Thursday, June 7, 2018
Zion National Park has been on my bucket list. Today’s the day. We pass through the town of Springdale at the park entrance. A quaint little tourist village.
At the park entrance, our senior park pass gets us in for free. Then it’s time for our adventure.The first thing you notice when you enter is the red roads. The local asphalt mix has the red sand and stone from the area, turning the normal blacktop into red top. We can’t find a place to park at the Visitor Center, so we drive on.
Zion has a shuttle service, and if you want to go to any of the famed locations, this is the only means to get you there. The only other way is to hike, no cars allowed. We start our adventure by driving Sergio down the Zion-Mount Carmel Highway. The twelve mile east-west road connects the south and east entrances.
We travel through the steep switchbacks and go through the mile Zion-Mount Carmel Tunnel. Vehicles over 11’4” tall or 7’10” wide cause tunnel traffic to stop. The tunnel can’t handle two lanes of traffic with something that large going in any one direction. This takes tunnel traffic down to one lane going in one direction controlled by a traffic guard on both ends of the tunnel. Oh, and there are no lights in here!
We stop at all of the pullouts to check out the scenery. The sandstone mountains and formations are incredible. Reds, yellows, browns and the greens of the vegetation. Like a painting. Jaw dropping! Now that it’s afternoon, we go back to the Visitor Center and, this time get a parking spot. We’re going to hop on the shuttle and go to all of the other eight stops. You can get on and off the shuttle at each of the stops, then get on another shuttle when you are ready. We’re starving, so our first stop is number 5, the Zion Lodge for lunch. Visitors can stay at the lodge. There is a cafeteria style restaurant and gift shop. Alex has a Dome Burger and I have a grilled chicken sandwich, then we get on a shuttle that takes us to the end of the shuttle run, to the Temple of Sinawava and The Narrows. This is the area where the Virgin River has carved a spectacular gorge in the upper canyon. It’s sixteen miles long, up to 2,000 feet deep and at times twenty to thirty feet wide. Alex stays behind while I take the trek.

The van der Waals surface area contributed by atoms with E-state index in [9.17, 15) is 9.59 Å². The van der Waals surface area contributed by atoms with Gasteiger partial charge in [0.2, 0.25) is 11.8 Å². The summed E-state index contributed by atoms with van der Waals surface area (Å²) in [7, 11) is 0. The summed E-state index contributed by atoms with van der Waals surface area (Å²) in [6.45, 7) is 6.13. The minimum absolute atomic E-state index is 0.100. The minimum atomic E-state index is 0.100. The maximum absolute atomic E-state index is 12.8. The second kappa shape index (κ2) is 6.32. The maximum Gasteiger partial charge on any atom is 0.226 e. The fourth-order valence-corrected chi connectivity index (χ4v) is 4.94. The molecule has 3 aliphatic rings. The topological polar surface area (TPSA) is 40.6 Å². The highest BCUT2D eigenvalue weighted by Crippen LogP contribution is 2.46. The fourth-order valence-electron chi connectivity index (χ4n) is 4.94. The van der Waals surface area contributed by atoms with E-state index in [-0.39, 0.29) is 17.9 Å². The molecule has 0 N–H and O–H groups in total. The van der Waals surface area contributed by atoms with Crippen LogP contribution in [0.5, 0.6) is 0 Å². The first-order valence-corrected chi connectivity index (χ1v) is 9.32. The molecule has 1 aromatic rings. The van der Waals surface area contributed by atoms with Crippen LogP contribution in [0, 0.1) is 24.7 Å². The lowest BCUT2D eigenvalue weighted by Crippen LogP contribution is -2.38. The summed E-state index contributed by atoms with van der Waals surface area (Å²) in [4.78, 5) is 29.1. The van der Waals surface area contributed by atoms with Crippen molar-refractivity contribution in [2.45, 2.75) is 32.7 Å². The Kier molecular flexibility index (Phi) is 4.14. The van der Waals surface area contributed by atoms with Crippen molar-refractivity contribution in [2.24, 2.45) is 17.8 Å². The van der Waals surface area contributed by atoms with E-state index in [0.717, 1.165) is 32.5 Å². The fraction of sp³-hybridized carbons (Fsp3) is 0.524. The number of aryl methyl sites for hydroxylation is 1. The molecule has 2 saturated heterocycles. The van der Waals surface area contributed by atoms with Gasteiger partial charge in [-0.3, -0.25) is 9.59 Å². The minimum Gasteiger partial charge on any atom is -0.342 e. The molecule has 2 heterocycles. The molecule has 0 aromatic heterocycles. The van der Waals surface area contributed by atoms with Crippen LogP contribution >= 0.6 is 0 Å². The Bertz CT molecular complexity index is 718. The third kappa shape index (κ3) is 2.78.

Back on the shuttle, we stop at Big Bend for a look at the river and the rock formations. We bypass Weeping Rock, the drought has stopped the rock from weeping. We stop at the Grotto, the Court of the Patriarchs to see Abraham, Issac and Jacob, the three towering peaks, and then Canyon Junction. The museum closed at six, so we go back to the Visitor Center to get Sergio and head home. We have a bit of a drive and by the time we get home, it’s eight thirty and we are exhausted. Happy, but exhausted.
Wednesday, June 6, 2018
We’re moving to Hurricane, Utah. We’re driving north on I-15 with more desert land to look at.The odd part of this journey is the time zones. We have been in Pacific Time while in Vegas, but have to cross back into Arizona, which technically is Mountain time. Arizona is one of two states that doesn’t adhere to daylight savings time. So even though Arizona should be one hour later, it’s the same time as Vegas. But crossing into Utah, we loose the hour. We’re in a time warp!
As we cross into Arizona, the terrain is becoming much more rocky.
Utah begins to show us her mountains. The average elevation in the state is 6,100 feet above sea level. We’re heading to WillowWind RV Park, where you can “walk to everything and hear nothing”. This park has tree, honest to goodness trees, and shade and grass. The sites are a good size, with all the usual utilities. Great cable, no pool, but a fitness center. And, like its slogans says, it is close to everything in town, but very quiet.